Force Field Perturbations

Last heard from Daniel Wilson, the unclassifiable English singer-songwriter, when he sent us two LPs released under his Meadow House guise and we wrote about them in 2018 (here and here). These were both primo examples of ramshackle raw-nerve music, the singer baring his soul (and more) in ways which few people dare to do in art, often with quite harrowing results; his very plaintive singing voice carried a lot of emotion on those records, as they rubbed full sore the psychic wounds he bears. On the other hand, there was considerable invention in the eccentric production and the sound of those LPs too, which make them still worthy of your investigation.

Today though, here’s something entirely different – it’s the four-piece combo Oscillatorial Binnage, with a record of acoustic drones called Agitations: Post-Electronic Sounds (SUB ROSA SR495). Besides Wilson, the other three players are notable musicians and technicians, i.e. Fari Bradley and Chris Weaver (both long associated with the art radio station Resonance FM) and Toby Clarkson. Oscillatorial Binnage have indeed appeared on Resonance FM more than once since 2013 (or maybe earlier), and have given concerts-cum-workshops at Cafe Oto, cementing their reputation as faves on the London avant stage. I think this is the first full-length record credited to the Oscs, although they have contributed compilation tracks to various projects in the past, for instance the CD The Art Of The Gremlin: Inventive Musicians, Curious Devices which came out on the Electronic Music Foundation label in 2007, where they were in the company of other similar luminaries who have manipulated objects to produce their sound, such as Rhodri Davies, Knut Aufermann (another skilled Resonance producer), and Toshimaru Nakamura.

Source: Photograph by Bob Drake.

The work of the Binsters is quite unique in that it’s not electronic music, and everything we hear was recorded acoustically. They do it with found objects (mostly metal) and magnets; the magnets create “force fields” which cause the objects to resonate. There’s also an elaborate system of cranks and gears involved to help the foursome do their manipulations, and you can get some idea of what’s involved by scoping the overhead photo of the happy team at work; there they are seated around a large table covered with clutter, as if sitting down at a family meal. One can’t help but think of food when one sees so many woks and metal pans in view. I suppose the cranks and gears are their equivalent of faders on a mixing desk, and the fact that it’s all done by Newtonian physics adds a very human dimension to the project. Besides the unusual method, which is something I’m fairly certain that Chris Cutler or Keith Rowe (for instance) would recognise and approve, one key factor is the interaction of these four pairs of hands. Apparently it’s a delicate, nuanced business; one false move could upset the delicate balance, and to produce the “evolving drones” and exploit the “chance effects” correctly requires a lightness of touch and a real craft among the team.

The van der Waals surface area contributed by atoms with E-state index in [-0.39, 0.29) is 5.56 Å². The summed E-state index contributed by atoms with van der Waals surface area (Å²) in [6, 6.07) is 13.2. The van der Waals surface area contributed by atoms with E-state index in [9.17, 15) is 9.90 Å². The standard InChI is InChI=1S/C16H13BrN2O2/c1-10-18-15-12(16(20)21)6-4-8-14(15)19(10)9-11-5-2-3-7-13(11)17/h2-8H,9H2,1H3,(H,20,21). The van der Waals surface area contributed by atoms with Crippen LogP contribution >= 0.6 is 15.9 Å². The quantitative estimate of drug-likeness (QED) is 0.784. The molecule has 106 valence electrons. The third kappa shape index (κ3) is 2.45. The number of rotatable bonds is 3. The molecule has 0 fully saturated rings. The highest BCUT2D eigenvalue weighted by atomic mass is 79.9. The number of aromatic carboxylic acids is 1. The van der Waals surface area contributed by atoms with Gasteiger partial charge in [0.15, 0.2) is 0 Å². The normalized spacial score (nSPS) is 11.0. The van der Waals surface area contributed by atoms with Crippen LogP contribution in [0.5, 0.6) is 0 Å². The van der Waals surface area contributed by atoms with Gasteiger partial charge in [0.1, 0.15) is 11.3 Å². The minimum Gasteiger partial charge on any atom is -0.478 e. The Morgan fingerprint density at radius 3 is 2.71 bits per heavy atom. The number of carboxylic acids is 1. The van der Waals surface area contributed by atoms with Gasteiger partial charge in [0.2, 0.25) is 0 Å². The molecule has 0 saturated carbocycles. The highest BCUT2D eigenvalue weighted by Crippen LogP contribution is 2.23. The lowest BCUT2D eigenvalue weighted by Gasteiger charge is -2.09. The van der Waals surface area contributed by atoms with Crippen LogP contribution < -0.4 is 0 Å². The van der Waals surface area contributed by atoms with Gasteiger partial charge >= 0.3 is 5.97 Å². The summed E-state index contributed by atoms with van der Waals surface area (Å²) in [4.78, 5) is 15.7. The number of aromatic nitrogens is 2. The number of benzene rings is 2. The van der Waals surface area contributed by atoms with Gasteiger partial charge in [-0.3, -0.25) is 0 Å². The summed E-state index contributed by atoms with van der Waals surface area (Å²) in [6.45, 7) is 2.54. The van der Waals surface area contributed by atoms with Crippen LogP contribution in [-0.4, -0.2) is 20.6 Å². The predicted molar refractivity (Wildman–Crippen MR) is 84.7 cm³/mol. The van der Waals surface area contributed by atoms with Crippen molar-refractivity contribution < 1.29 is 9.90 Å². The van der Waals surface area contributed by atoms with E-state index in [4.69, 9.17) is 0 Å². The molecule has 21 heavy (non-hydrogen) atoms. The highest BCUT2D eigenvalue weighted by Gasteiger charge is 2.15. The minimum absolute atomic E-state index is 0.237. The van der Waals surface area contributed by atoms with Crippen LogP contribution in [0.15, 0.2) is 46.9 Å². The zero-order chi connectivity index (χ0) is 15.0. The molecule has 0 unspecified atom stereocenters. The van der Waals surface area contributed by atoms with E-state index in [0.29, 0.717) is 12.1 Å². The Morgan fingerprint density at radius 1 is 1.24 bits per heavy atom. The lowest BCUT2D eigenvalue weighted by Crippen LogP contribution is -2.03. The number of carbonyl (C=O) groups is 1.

This may or may not be one of the reasons why Wilson reports that “it was quite an upheaval to get it recorded”, although he may be referring to other hurdles. I mentioned about the workshops; the Oscs see it as part of their mission to educate us about their work, and perhaps it’s true that a performance may be as much a demonstration as it is a musical experience (though I’ve never seen it); to this end, we have pages of detailed notes in the booklet, describing how “continual permutation of the physical variables steers the network of vibratory interactions”, and they are keen to stress the pre-electronic side of their work, finding antecedents in certain late Victorian inventions. However, Daniel Wilson’s enclosed letter tells another side to the story. He rummages in bins like a badger, and is not ashamed to admit it; most of the objects on this record which make a noise were personally retrieved by his hands from skips, bins, and dumpsters. He often got in trouble doing this, and ended up with “soiled fingers”, but it’s a habit that dies hard. There was a time in his life, he confesses, when he had to steal food from bins just to stay alive. This is why I mentioned the “sitting down at a meal” thing; it’s an image which carries extra poignancy in the context of the life and personal history of Daniel Wilson.

I enjoyed this record, and am impressed by the amount of variety and texture it’s possible to extract from this largely non-musical set-up, although the differences from one track to the next are rather subtle. At times I also wondered why it takes four people to produce this; they don’t seem, like AMM or MEV for instance, to be especially interested in bringing out distinct musical “voices” in their ensemble, and instead the idea seems to be a collaborative merging, largely personality-free, producing these low-key very mesmerising drones. From February 2020.